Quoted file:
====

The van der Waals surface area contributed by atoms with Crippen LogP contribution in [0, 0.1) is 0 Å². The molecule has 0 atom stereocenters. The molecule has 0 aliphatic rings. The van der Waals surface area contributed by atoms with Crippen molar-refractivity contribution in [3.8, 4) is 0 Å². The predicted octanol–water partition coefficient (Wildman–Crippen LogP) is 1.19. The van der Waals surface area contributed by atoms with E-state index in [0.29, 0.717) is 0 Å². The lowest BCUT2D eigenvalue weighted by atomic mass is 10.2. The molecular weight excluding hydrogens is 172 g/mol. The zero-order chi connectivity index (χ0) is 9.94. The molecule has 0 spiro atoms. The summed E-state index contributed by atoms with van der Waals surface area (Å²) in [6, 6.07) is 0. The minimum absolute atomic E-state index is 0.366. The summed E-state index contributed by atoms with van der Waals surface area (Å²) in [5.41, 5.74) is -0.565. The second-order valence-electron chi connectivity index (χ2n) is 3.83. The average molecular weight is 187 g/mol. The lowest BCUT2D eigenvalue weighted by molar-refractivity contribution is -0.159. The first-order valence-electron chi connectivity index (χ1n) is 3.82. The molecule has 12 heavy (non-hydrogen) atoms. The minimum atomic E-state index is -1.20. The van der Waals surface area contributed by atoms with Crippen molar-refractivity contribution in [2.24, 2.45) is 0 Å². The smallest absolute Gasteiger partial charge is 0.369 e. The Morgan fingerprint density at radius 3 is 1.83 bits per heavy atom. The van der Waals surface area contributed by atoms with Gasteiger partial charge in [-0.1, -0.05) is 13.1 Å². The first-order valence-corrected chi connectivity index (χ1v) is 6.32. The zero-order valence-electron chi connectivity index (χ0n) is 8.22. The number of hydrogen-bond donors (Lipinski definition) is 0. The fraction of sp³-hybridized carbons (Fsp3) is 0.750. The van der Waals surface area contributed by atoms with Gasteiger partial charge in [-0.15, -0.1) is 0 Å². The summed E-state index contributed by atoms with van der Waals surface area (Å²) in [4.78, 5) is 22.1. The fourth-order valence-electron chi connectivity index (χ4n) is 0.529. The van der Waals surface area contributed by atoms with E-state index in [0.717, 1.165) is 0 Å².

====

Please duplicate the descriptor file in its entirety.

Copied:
The van der Waals surface area contributed by atoms with Crippen LogP contribution in [0, 0.1) is 0 Å². The molecule has 0 atom stereocenters. The molecule has 0 aliphatic rings. The van der Waals surface area contributed by atoms with Crippen molar-refractivity contribution in [3.8, 4) is 0 Å². The predicted octanol–water partition coefficient (Wildman–Crippen LogP) is 1.19. The van der Waals surface area contributed by atoms with E-state index in [0.29, 0.717) is 0 Å². The lowest BCUT2D eigenvalue weighted by atomic mass is 10.2. The molecular weight excluding hydrogens is 172 g/mol. The zero-order chi connectivity index (χ0) is 9.94. The molecule has 0 spiro atoms. The summed E-state index contributed by atoms with van der Waals surface area (Å²) in [6, 6.07) is 0. The minimum absolute atomic E-state index is 0.366. The summed E-state index contributed by atoms with van der Waals surface area (Å²) in [5.41, 5.74) is -0.565. The second-order valence-electron chi connectivity index (χ2n) is 3.83. The average molecular weight is 187 g/mol. The lowest BCUT2D eigenvalue weighted by molar-refractivity contribution is -0.159. The first-order valence-electron chi connectivity index (χ1n) is 3.82. The molecule has 12 heavy (non-hydrogen) atoms. The minimum atomic E-state index is -1.20. The van der Waals surface area contributed by atoms with Crippen molar-refractivity contribution in [2.24, 2.45) is 0 Å². The smallest absolute Gasteiger partial charge is 0.369 e. The Morgan fingerprint density at radius 3 is 1.83 bits per heavy atom. The van der Waals surface area contributed by atoms with Gasteiger partial charge in [-0.1, -0.05) is 13.1 Å². The first-order valence-corrected chi connectivity index (χ1v) is 6.32. The zero-order valence-electron chi connectivity index (χ0n) is 8.22. The number of hydrogen-bond donors (Lipinski definition) is 0. The fraction of sp³-hybridized carbons (Fsp3) is 0.750. The van der Waals surface area contributed by atoms with Gasteiger partial charge in [-0.15, -0.1) is 0 Å². The summed E-state index contributed by atoms with van der Waals surface area (Å²) in [4.78, 5) is 22.1. The fourth-order valence-electron chi connectivity index (χ4n) is 0.529. The van der Waals surface area contributed by atoms with E-state index in [0.717, 1.165) is 0 Å².